erlang:system_time(second) is time of node and
os:system_time(second) is time of os, when I want to start a node at an special time, I will do like:
- modify os time to the special time
- start node
- modify os time to now
erlang:system_flag(time_offset, X) seem can finish this job, but it’s called after node up, it make me puzzled that if every thing depend on time(like timer, timestamp stroe in process,.etc) will work well
So, Is it possible set a time offset at node up
BTW, there are many lib(like lager) use
os module to get the time, If I have any misunderstand about the time design and I should not modify the time to now until node down
Well… time is a surprisingly fickle thing, and fiddling with the OS time etc doesn’t make that any better Why do you want to do that?
About lager using OS time: It is a logging library, and the timestamps it logs should at least resemble wall clock time to be of any worth to a possible reader.
Even if you don’t, somebody or something else may do just that. So, best advise is to not rely on it.
to testing the server and client(time depend on server) at the special date, I’m sorry that 'I cant explain it so well
may be these questions is meaningless, because we know the diff and just write what we need:
- why use
os as default
- if there are some standard about it
- when I to use
I’m not sure I understand what you are trying to do.
You are not supposed to, and cannot, set the time offset. The time offset is the difference between Erlang monotonic time and Erlang system time, and is adjusted by the runtime system. How it is adjusted depends on the time mode you are using. There are three different modes which all aim to align Erlang system time with OS system time:
Multi Time Warp Mode - The time offset is changed by the runtime system when it detects that the system times are not aligned in order to align them. All Erlang code in the system needs to be time warp safe in order to use this mode. This will be the default as of OTP 26. If your code is not time warp safe, you either need to make it time warp safe or change to one of the other modes.
No Time Warp Mode - This is the old style mode where the system times are aligned by changing the frequency of Erlang monotonic time. Time offset is set at runtime system start and after that never changed. A large downside of using this mode is that the system needs to use the wrong frequency in order to align the system times causing time measurements to be wrong. If there is a large change in OS system time, the frequency of Erlang monotonic time will be wrong for a long period of time. This is currently the default, but wont be in OTP 26 (as stated above).
Single Time Warp Mode - This works in a fashion very similar to No Time Warp Mode, but one change in time offset is allowed. This will, and can only, happen when
erlang:system_flag(time_offset, finalize) is called. The intention of this mode was to allow a large initial adjustment of the time offset while still allowing most Erlang code in the system not to be time warp safe. For example, you boot some embedded system without a clock working when the system is down, so the time at boot will be 1970… After a while the clock is corrected via NTP or by manual interaction, and then you finalize the time offset. This in order to avoid that the frequency of Erlang monotonic time had to be wrong more or less for ever which would be the case when using No Time Warp Mode.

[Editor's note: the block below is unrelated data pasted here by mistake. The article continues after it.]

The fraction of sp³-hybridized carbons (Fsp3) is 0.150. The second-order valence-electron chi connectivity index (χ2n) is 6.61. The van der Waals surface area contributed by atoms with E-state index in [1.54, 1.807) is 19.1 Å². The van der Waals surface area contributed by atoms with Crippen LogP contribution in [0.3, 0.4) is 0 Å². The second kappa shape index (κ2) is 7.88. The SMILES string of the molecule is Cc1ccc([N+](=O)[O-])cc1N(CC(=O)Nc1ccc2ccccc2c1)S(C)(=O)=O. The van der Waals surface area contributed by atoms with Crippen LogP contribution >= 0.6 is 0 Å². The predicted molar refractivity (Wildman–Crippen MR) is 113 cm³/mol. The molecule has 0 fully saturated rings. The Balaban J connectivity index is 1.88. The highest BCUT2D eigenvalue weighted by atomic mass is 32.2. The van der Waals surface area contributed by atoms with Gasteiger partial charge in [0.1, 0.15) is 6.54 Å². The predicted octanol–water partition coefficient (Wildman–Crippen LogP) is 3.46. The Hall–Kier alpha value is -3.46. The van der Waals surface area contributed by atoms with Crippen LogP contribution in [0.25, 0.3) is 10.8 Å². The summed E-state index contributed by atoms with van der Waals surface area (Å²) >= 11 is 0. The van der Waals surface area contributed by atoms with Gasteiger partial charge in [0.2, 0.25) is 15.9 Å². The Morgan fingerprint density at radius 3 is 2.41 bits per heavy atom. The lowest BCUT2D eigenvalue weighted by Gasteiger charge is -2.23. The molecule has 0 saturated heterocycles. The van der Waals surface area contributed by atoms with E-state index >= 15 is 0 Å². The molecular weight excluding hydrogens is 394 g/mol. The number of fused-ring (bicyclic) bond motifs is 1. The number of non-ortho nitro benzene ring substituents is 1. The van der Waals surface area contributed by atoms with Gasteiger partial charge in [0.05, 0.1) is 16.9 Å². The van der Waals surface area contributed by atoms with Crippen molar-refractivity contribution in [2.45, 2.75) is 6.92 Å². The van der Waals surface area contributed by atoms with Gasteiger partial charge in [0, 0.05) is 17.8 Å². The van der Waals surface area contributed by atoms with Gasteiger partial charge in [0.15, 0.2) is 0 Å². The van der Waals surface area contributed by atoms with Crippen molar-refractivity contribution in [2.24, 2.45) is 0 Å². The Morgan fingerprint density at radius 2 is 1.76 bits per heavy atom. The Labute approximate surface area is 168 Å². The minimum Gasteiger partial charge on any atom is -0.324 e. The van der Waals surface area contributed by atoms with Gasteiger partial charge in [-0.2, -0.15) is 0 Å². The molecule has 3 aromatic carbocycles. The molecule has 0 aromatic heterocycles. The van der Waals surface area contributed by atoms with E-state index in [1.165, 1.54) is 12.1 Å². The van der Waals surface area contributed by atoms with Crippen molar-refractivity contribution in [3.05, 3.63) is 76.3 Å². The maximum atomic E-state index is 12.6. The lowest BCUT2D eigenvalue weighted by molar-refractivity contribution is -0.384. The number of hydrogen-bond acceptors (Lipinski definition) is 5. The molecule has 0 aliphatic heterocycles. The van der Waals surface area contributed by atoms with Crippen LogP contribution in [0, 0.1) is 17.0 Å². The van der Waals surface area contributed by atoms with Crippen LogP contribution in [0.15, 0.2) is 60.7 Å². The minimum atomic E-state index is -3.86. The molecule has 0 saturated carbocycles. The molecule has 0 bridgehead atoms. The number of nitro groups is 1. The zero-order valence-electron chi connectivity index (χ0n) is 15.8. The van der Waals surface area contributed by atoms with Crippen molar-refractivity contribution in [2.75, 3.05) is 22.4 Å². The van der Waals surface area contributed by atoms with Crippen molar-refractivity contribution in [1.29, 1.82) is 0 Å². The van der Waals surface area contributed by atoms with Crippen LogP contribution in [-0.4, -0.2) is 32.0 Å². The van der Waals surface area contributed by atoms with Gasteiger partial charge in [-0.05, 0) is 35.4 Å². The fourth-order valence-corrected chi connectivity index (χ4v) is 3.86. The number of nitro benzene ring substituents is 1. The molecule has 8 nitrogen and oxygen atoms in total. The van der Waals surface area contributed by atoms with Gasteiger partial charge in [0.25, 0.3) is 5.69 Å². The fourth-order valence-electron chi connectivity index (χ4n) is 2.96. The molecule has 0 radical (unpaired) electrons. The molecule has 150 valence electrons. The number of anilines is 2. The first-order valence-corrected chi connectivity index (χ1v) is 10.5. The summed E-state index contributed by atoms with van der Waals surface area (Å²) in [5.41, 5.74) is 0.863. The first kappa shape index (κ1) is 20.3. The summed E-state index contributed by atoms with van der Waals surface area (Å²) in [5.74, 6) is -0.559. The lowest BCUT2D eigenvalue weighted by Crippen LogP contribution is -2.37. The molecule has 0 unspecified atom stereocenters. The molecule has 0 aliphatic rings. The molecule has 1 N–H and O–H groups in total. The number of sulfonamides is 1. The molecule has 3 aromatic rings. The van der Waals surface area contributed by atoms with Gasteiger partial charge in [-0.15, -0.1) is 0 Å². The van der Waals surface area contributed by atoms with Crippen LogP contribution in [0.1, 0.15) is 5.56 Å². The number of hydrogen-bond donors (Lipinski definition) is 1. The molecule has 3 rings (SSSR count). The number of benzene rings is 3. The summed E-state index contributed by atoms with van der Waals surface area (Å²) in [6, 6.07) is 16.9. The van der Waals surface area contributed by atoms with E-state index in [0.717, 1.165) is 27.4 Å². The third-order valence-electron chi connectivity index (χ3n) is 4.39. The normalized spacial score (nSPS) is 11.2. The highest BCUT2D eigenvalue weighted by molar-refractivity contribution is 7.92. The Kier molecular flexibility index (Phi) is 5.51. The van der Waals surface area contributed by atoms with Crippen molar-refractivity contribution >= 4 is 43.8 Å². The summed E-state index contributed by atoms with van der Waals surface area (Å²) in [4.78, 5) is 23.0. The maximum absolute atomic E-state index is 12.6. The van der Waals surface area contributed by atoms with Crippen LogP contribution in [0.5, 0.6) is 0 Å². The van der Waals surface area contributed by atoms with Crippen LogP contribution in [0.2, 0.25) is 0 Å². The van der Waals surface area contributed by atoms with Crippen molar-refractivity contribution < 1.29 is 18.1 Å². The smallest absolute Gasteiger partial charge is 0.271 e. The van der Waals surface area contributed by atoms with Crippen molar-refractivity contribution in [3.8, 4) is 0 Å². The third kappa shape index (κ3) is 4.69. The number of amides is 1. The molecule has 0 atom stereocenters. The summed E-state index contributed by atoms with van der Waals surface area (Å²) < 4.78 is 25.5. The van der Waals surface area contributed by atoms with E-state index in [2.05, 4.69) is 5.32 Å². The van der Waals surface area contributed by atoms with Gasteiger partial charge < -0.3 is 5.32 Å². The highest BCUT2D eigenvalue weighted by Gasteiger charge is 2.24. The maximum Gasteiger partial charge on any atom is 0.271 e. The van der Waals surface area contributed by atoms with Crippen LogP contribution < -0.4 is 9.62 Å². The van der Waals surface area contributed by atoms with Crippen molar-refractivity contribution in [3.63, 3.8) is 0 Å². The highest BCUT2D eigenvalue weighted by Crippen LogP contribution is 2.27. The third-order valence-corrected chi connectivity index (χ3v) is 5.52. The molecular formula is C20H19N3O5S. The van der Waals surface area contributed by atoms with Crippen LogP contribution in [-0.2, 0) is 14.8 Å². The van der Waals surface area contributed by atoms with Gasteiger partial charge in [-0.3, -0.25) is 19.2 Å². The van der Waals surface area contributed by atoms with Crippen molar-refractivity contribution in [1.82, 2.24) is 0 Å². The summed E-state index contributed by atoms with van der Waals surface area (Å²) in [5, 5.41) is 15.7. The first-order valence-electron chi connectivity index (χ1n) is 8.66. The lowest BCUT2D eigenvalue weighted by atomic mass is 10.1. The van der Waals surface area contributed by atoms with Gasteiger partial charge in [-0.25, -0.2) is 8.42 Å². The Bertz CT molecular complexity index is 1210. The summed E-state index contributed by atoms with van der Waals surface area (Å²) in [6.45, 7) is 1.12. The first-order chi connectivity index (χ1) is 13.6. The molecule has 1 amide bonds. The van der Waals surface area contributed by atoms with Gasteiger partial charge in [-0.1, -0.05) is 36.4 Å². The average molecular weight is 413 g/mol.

Multi Time Warp Mode in combination with time correction is the preferred configuration. This as the Erlang runtime system have better performance, scale better, and behave better on almost all platforms. Also, the accuracy and precision of time measurements are better. Only Erlang runtime systems executing on ancient platforms benefit from another configuration.
What time (OS system time/Erlang system time/Erlang monotonic time) you want to use depends on what you want to do. When using Multi Time Warp Mode (which you really want to) both OS and Erlang system time may leap forwards and backwards at any time. The difference between them are not that large. One advantage of using Erlang system time is that you can monitor leaps (changes in time offset) using
Time warp safe code can handle a time warp of Erlang system time.
If there are some example code about
time not safe code, I can just find out
erlang:now/0 is not safe in the document
I was imaging that is
timer… have any relation with
time not safe code
It is mostly
erlang:now/0 that is problematic, but you can run into problems if you use any of the two system times (Erlang or OS) where you really want to use Erlang monotonic time, for example if you want to measure elapsed time. There are some examples of what you want to do and don’t want to do here.
All timers in the system are set against Erlang monotonic time, i.e., they are not effected by time warps.
Because of OTP-26 change
Time Warp Mode default behavior
So I learn it again and seem typically using the default
Time Warp Mode is good enough
GitHub - wolfcw/libfaketime: libfaketime modifies the system time for a single application works with BEAM just fine, it’s probably the most standard way of running tests like this.
@ieq, did you use any special flags when running libfaketime ?